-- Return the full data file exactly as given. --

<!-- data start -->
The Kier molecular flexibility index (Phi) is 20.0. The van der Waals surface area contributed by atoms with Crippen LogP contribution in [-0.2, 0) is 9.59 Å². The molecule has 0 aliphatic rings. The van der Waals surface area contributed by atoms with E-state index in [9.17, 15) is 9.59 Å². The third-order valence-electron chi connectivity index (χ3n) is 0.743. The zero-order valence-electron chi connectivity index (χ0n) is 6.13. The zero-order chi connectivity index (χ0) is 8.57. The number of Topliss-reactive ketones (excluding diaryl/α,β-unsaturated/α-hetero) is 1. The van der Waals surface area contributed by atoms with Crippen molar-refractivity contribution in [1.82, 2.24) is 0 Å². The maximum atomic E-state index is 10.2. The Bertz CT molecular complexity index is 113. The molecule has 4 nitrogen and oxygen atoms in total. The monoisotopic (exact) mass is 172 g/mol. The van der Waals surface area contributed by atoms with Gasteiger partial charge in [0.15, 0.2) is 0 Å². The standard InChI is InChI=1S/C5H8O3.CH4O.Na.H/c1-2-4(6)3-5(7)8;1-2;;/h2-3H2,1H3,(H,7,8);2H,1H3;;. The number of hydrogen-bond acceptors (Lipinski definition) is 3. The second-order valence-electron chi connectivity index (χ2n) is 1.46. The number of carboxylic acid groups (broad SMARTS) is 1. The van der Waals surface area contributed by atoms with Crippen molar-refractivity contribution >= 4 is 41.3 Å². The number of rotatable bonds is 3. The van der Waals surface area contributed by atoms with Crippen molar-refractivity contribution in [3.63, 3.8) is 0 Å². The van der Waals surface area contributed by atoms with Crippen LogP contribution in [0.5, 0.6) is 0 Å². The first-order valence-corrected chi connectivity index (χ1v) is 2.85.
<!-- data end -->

The Kier molecular flexibility index (Phi) is 20.0. The van der Waals surface area contributed by atoms with Crippen LogP contribution in [-0.2, 0) is 9.59 Å². The molecule has 0 aliphatic rings. The van der Waals surface area contributed by atoms with E-state index in [9.17, 15) is 9.59 Å². The third-order valence-electron chi connectivity index (χ3n) is 0.743. The zero-order valence-electron chi connectivity index (χ0n) is 6.13. The zero-order chi connectivity index (χ0) is 8.57. The number of Topliss-reactive ketones (excluding diaryl/α,β-unsaturated/α-hetero) is 1. The van der Waals surface area contributed by atoms with Crippen molar-refractivity contribution in [1.82, 2.24) is 0 Å². The maximum atomic E-state index is 10.2. The Bertz CT molecular complexity index is 113. The molecule has 4 nitrogen and oxygen atoms in total. The monoisotopic (exact) mass is 172 g/mol. The van der Waals surface area contributed by atoms with Gasteiger partial charge in [0.15, 0.2) is 0 Å². The standard InChI is InChI=1S/C5H8O3.CH4O.Na.H/c1-2-4(6)3-5(7)8;1-2;;/h2-3H2,1H3,(H,7,8);2H,1H3;;. The number of hydrogen-bond acceptors (Lipinski definition) is 3. The second-order valence-electron chi connectivity index (χ2n) is 1.46. The number of carboxylic acid groups (broad SMARTS) is 1. The van der Waals surface area contributed by atoms with Crippen molar-refractivity contribution >= 4 is 41.3 Å². The number of rotatable bonds is 3. The van der Waals surface area contributed by atoms with Crippen molar-refractivity contribution in [3.63, 3.8) is 0 Å². The van der Waals surface area contributed by atoms with Crippen LogP contribution in [0.5, 0.6) is 0 Å². The first-order valence-corrected chi connectivity index (χ1v) is 2.85.